• Okay, in one sense, I'm disqualified to comment on this because I've had a year of Greek and some experience in reading the Greek New Testament. I love the idea of this book, and for the person with gumption, it is a great, great resource. I was frustrated with how slow the start of the book was. Do I really have to go through all this grammar at the start? If you want me reading in 30 days, then let's jump into it and start reading. Tell me about the grammar as we go. That's not really fair. I have already learned the Greek alphabet, essential, of course, if you want to read Greek. I have been introduced to the Greek verb tenses along with the mood and voice. I learned to conjugate verbs already, and I learned how to work with gender, case, and number for adjectives, nouns, and pronouns. I learned the prepositions, and I already knew from learning German that prepositions can have varying "domains" of meaning, so that there's no precise translation. The meaning of English prepositions overlap wildly with Greek (and German). With that background, it's possible to bypass the review and jump into the NT text. I'm sure someone starting from scratch can't do that. It's important to understand the basics of Greek grammar. It is much more complicated than English grammar. A measure of introduction is unavoidable, and this book does a good job of covering it quickly. I don't have any way of knowing if that will be too quickly for rank beginners. Now for what is past the basics of grammar. I have set this books aside for a point soon when I am done with a couple projects. At 53, my memory is not what it used to be, and consistency is going to be essential for following the plan, which I love. The plan involves learning the 500 most used words in the Greek New Testament. Brilliant idea. I didn't know I would be able to get such a list. If someone had mentioned it, I would definitely have gotten on learning those years ago. No one did, so the thought was introduced for the first time in _Read Greek in 30 Days_. I have an entire book to write, but the next project is to go through the book a day at a time, get those 500 words down, and then get on with reading the New Testament.
    1. It was hard to choose a rating since this is a review of four books at once. I had my favorites among them, that's for sure. I really liked the idea of _God in Dispute_, but I did not like the results much. Some of the later characters in the book are outside my area of expertise. The Christians from the second and third century, however, I have read repeatedly. Tertullian and Irenaeus are two of my favorite writers. I understand the thought behind setting them against each other, but I do not at all like the picture it leaves a with a read who is unfamiliar with the early church. Both Tertullian and Irenaeus argued against gnostic heresies using the agreement and unity of the apostles' churches as a central point in their argument. _God in Dispute_ gives a picture of their unity that would never have been sufficient in their day. The churches of the late second century did not have a mere tolerance and general agreement with one another. They kept track of each other, interacted with each other, and had an exalted picture of the one holy and apostolic church based on preserving the teaching of the apostles. (Yes, they also called it catholic, but that was a reference to the unity of the apostolic churches, not to Rome.) Nothing in the disputes lets the reader know that Tertullian has some writings that were catholic--within the unity of the apostolic churches--before he was won over to Montanism, probably by his frustration with the permissiveness of the churches in regard to Christians who didn't live up to his standards. The others, however, I really enjoyed, and they were very helpful. The definition of "evangelical" (and even whether it ought to be capitalized!) is a matter, perhaps not of dispute, but certainly of disagreement. BakerAcademic has a series of books on pre-Nicene Christianity for evangelicals, and one of their books devotes at least 15 pages to choosing a definition. Zondervan's publishing rules call for evangelical to be capitalized only when referring to a specific denomination with "Evangelical" in the title, but that rule is hardly followed across the board. Thus, I was surprised to find that _Discovering an Evangelical Heritage_ places the start of the evangelical movement at the end of the great awakening in the early 19th century. I didn't know that, or the reasons for it, but the ramifications of that perspective on the evangelical movement were far more important than I could have guessed. I was fortunate to have chosen to read _The American Evangelical Story_ before getting to _Discovering an Evangelical Heritage_. This greatly helped in understanding the influence of various movements on evangelicalism, especially the varying strains of Calvinism. While I once would have lumped Jonathan Edwards in with Whitefield, Spurgeon, and most Presbyterians, I was introduced to nuances I had never heard of nor considered. While I can't say I memorized all those nuances in my first introduction to them, I did catch that Edwards had a softened version of Calvinism that made room for the world in general to be "called." This helped explain how he, and other Calvinists, could be so involved in a great awakening. It also provided some understanding for how the doctrine of double predestination espoused by Calvin affected Reformed believers in the 16th and 17th centuries, while explaining the explosion of evangelistic fervor in the 18th and 19th centuries. In fact, I found _the American Evangelical Story_ a whirlwind. It is impossible, if I want to understand the evangelical movement, for me to leave this at one reading. I'd really like to race through it a couple more times, setting aside time to read it through in a couple days, which is possible. I think with two more readings, a lot more could settle in. I suppose it could be read more slowly, but the book seems to pull the reader--or at least this reader--through the story at a rapid pace. Slowing down seems ... wrong; at least while reading this rapid-fire look at 500 years of Christian history. The last book, _Turning Points_, thrilled me a bit. I completely agree that history is best learned with "turning points" that break history up into periods. The author, Mark Noll, does a superb job of explaining why he is focusing on turning points. I can't say enough about how important I think this is. Evangelicals in general, in my experience, are woefully ignorant of church history and would have trouble placing even such notable men as Augustine, Thomas Aquinas, and Martin Luther in their appropriate age, much less century. If an evangelical can get his hands on _Turning Points_, he will suddenly have a list of eras he understands and can place. The turning points fit into a story, and stories are much easier to remember than lists of facts. In the end, I decide on four stars because I didn't like _God in Dispute_ too much. I wrestled with giving the series five stars because I believe the benefits of knowing church history are immense. This series is non-threatening to evangelicals, explains an evangelical perspecive on the earliest churches so that they can be understood rather than written off, and is thorough, covering the time from the apostles to our present day in a flowing story.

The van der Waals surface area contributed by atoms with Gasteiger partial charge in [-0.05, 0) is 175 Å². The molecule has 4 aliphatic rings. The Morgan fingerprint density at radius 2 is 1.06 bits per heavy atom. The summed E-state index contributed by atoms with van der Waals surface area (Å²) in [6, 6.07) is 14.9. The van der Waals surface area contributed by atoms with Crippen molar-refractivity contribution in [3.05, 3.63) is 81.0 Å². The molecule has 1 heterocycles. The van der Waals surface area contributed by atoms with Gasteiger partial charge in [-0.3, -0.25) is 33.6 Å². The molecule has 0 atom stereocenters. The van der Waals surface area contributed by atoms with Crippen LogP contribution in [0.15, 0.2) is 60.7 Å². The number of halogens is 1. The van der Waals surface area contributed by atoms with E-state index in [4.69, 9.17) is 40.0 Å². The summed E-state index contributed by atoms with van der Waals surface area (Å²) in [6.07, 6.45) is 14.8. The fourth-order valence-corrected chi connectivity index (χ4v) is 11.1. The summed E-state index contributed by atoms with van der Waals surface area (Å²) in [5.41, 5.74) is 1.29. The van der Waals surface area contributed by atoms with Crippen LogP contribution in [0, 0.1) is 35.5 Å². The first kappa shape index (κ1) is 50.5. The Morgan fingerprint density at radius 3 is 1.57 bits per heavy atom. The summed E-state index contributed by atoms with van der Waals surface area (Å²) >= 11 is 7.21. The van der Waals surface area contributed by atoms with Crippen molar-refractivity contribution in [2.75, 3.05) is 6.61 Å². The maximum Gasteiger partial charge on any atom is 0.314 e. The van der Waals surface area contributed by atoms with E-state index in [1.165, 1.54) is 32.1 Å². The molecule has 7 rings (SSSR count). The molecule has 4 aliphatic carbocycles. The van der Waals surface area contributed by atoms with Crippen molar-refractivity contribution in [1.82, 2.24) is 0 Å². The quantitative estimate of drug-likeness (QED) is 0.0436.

1. It is very exciting to have any Greek text of the apostolic fathers available. Having it available in interlinear form is a boon for all of us who do not, or who do not yet, read Greek. Readily at hand as you read (in code form) is both the infinitive form of verbs and the parsed form from the text. Voice, mood, number, tense, etc. are right there on the page without looking up anything. You get both the translation (called a "gloss" in the synopsis above) of the root word and the translation in context. What a boon it would be to have the apologists as well in this format! It would motivate me to learn to read Greek. This interlinear contains all the earliest writings of the church and therefore some of the most important writings of church history. 1 Clement, the Epistle of Barnabas, and the Shepherd of Hermas all were considered Scripture in at least some early churches. Clement, Ignatius, and Polycarp, all represented among the apostolic fathers, are still regarded as companions or students of the apostles by modern historians. As an introduction to the beliefs held in the churches started by the apostles, there can be no match to the apostolic fathers, and now their writings can be examined and parsed as easily as the writings of the apostles themselves.